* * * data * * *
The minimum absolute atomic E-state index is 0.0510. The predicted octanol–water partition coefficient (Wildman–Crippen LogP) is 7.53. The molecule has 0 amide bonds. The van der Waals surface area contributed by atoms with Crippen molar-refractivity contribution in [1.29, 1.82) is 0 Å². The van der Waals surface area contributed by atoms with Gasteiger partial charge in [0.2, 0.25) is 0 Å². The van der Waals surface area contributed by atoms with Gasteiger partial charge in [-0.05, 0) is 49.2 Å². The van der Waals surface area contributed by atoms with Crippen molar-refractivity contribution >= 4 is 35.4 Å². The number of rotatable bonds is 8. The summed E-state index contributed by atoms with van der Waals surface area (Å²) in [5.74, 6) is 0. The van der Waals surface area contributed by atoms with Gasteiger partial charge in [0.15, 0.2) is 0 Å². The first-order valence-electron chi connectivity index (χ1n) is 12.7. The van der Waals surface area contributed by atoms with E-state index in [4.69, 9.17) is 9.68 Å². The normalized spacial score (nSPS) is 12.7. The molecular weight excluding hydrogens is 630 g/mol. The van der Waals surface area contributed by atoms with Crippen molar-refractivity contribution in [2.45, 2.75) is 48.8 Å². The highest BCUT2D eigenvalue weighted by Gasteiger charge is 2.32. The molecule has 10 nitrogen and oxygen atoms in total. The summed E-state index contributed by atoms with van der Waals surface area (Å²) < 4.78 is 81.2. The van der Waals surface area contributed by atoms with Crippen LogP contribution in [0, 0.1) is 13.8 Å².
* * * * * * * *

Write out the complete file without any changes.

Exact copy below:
The minimum absolute atomic E-state index is 0.0510. The predicted octanol–water partition coefficient (Wildman–Crippen LogP) is 7.53. The molecule has 0 amide bonds. The van der Waals surface area contributed by atoms with Crippen molar-refractivity contribution in [1.29, 1.82) is 0 Å². The van der Waals surface area contributed by atoms with Gasteiger partial charge in [0.2, 0.25) is 0 Å². The van der Waals surface area contributed by atoms with Gasteiger partial charge in [-0.05, 0) is 49.2 Å². The van der Waals surface area contributed by atoms with Crippen molar-refractivity contribution >= 4 is 35.4 Å². The number of rotatable bonds is 8. The summed E-state index contributed by atoms with van der Waals surface area (Å²) in [5.74, 6) is 0. The van der Waals surface area contributed by atoms with Gasteiger partial charge in [0.15, 0.2) is 0 Å². The first-order valence-electron chi connectivity index (χ1n) is 12.7. The van der Waals surface area contributed by atoms with E-state index in [4.69, 9.17) is 9.68 Å². The normalized spacial score (nSPS) is 12.7. The molecular weight excluding hydrogens is 630 g/mol. The van der Waals surface area contributed by atoms with Crippen molar-refractivity contribution in [2.45, 2.75) is 48.8 Å². The highest BCUT2D eigenvalue weighted by Gasteiger charge is 2.32. The molecule has 10 nitrogen and oxygen atoms in total. The summed E-state index contributed by atoms with van der Waals surface area (Å²) < 4.78 is 81.2. The van der Waals surface area contributed by atoms with Crippen LogP contribution in [0, 0.1) is 13.8 Å².